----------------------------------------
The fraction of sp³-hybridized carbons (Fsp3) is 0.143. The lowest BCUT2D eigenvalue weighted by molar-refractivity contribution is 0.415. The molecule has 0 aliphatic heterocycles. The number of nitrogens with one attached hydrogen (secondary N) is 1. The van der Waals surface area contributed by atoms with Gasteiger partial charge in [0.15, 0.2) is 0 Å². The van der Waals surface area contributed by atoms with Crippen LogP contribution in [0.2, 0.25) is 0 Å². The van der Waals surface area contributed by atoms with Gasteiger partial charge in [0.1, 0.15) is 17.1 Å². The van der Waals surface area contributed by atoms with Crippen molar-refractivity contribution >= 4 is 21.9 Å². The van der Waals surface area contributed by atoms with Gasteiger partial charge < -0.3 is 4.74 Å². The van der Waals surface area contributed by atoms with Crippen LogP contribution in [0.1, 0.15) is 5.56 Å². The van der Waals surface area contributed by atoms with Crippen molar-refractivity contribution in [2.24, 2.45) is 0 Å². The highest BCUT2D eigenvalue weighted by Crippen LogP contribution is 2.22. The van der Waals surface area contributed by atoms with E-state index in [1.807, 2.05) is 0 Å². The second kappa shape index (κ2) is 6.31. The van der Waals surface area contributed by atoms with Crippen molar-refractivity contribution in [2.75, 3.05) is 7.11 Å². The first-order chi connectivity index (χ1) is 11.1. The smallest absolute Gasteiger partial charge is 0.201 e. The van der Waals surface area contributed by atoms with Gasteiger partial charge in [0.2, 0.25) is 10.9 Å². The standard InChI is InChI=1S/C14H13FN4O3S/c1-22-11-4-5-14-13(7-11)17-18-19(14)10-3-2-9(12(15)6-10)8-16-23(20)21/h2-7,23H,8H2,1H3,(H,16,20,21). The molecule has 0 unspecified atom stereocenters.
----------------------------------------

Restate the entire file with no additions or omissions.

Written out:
The fraction of sp³-hybridized carbons (Fsp3) is 0.143. The lowest BCUT2D eigenvalue weighted by molar-refractivity contribution is 0.415. The molecule has 0 aliphatic heterocycles. The number of nitrogens with one attached hydrogen (secondary N) is 1. The van der Waals surface area contributed by atoms with Gasteiger partial charge in [0.15, 0.2) is 0 Å². The van der Waals surface area contributed by atoms with Crippen LogP contribution in [0.2, 0.25) is 0 Å². The van der Waals surface area contributed by atoms with Gasteiger partial charge in [0.1, 0.15) is 17.1 Å². The van der Waals surface area contributed by atoms with Crippen molar-refractivity contribution >= 4 is 21.9 Å². The van der Waals surface area contributed by atoms with Gasteiger partial charge < -0.3 is 4.74 Å². The van der Waals surface area contributed by atoms with Crippen LogP contribution in [0.1, 0.15) is 5.56 Å². The van der Waals surface area contributed by atoms with Crippen molar-refractivity contribution in [2.24, 2.45) is 0 Å². The highest BCUT2D eigenvalue weighted by Crippen LogP contribution is 2.22. The van der Waals surface area contributed by atoms with E-state index in [1.807, 2.05) is 0 Å². The second kappa shape index (κ2) is 6.31. The van der Waals surface area contributed by atoms with Crippen molar-refractivity contribution in [2.75, 3.05) is 7.11 Å². The first-order chi connectivity index (χ1) is 11.1. The smallest absolute Gasteiger partial charge is 0.201 e. The van der Waals surface area contributed by atoms with Gasteiger partial charge in [0.2, 0.25) is 10.9 Å². The standard InChI is InChI=1S/C14H13FN4O3S/c1-22-11-4-5-14-13(7-11)17-18-19(14)10-3-2-9(12(15)6-10)8-16-23(20)21/h2-7,23H,8H2,1H3,(H,16,20,21). The molecule has 0 unspecified atom stereocenters.